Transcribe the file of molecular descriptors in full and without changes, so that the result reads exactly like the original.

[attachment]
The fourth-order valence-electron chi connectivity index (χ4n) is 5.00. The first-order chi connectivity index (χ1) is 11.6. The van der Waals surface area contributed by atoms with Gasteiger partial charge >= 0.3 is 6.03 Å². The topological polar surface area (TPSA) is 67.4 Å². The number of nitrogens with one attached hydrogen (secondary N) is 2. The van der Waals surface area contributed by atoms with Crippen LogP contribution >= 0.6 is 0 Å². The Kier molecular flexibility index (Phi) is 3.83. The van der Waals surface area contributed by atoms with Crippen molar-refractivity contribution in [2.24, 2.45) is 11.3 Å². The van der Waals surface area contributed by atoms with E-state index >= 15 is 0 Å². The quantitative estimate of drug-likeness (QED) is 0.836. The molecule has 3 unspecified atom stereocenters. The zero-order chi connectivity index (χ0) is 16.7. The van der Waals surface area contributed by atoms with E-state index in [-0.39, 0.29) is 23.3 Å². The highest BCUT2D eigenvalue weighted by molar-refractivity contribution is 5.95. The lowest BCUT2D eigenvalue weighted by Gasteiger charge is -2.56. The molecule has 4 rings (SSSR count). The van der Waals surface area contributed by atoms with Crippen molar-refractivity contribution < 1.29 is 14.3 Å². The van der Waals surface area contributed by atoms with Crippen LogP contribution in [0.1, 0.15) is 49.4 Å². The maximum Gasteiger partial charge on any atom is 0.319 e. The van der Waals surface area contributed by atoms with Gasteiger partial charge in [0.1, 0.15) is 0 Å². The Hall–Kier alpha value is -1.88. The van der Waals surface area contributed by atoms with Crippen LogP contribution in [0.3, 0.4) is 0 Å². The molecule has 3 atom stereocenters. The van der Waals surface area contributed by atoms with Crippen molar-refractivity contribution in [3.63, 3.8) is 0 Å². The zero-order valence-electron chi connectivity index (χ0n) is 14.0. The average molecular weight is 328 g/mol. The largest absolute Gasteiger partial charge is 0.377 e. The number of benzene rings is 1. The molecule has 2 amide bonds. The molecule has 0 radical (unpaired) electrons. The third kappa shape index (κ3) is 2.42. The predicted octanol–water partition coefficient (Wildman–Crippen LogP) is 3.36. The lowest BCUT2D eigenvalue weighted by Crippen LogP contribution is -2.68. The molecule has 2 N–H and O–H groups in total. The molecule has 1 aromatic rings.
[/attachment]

The fourth-order valence-electron chi connectivity index (χ4n) is 5.00. The first-order chi connectivity index (χ1) is 11.6. The van der Waals surface area contributed by atoms with Gasteiger partial charge >= 0.3 is 6.03 Å². The topological polar surface area (TPSA) is 67.4 Å². The number of nitrogens with one attached hydrogen (secondary N) is 2. The van der Waals surface area contributed by atoms with Crippen LogP contribution >= 0.6 is 0 Å². The Kier molecular flexibility index (Phi) is 3.83. The van der Waals surface area contributed by atoms with Crippen molar-refractivity contribution in [2.24, 2.45) is 11.3 Å². The van der Waals surface area contributed by atoms with E-state index >= 15 is 0 Å². The quantitative estimate of drug-likeness (QED) is 0.836. The molecule has 3 unspecified atom stereocenters. The zero-order chi connectivity index (χ0) is 16.7. The van der Waals surface area contributed by atoms with E-state index in [-0.39, 0.29) is 23.3 Å². The highest BCUT2D eigenvalue weighted by molar-refractivity contribution is 5.95. The lowest BCUT2D eigenvalue weighted by Gasteiger charge is -2.56. The molecule has 4 rings (SSSR count). The van der Waals surface area contributed by atoms with Crippen molar-refractivity contribution < 1.29 is 14.3 Å². The van der Waals surface area contributed by atoms with Crippen LogP contribution in [0.1, 0.15) is 49.4 Å². The maximum Gasteiger partial charge on any atom is 0.319 e. The van der Waals surface area contributed by atoms with Gasteiger partial charge in [0.1, 0.15) is 0 Å². The Hall–Kier alpha value is -1.88. The van der Waals surface area contributed by atoms with Crippen LogP contribution in [0.3, 0.4) is 0 Å². The molecule has 3 atom stereocenters. The van der Waals surface area contributed by atoms with Crippen molar-refractivity contribution in [3.63, 3.8) is 0 Å². The zero-order valence-electron chi connectivity index (χ0n) is 14.0. The average molecular weight is 328 g/mol. The largest absolute Gasteiger partial charge is 0.377 e. The number of benzene rings is 1. The molecule has 2 amide bonds. The molecule has 0 radical (unpaired) electrons. The third kappa shape index (κ3) is 2.42. The predicted octanol–water partition coefficient (Wildman–Crippen LogP) is 3.36. The lowest BCUT2D eigenvalue weighted by Crippen LogP contribution is -2.68. The molecule has 2 N–H and O–H groups in total. The molecule has 1 aromatic rings.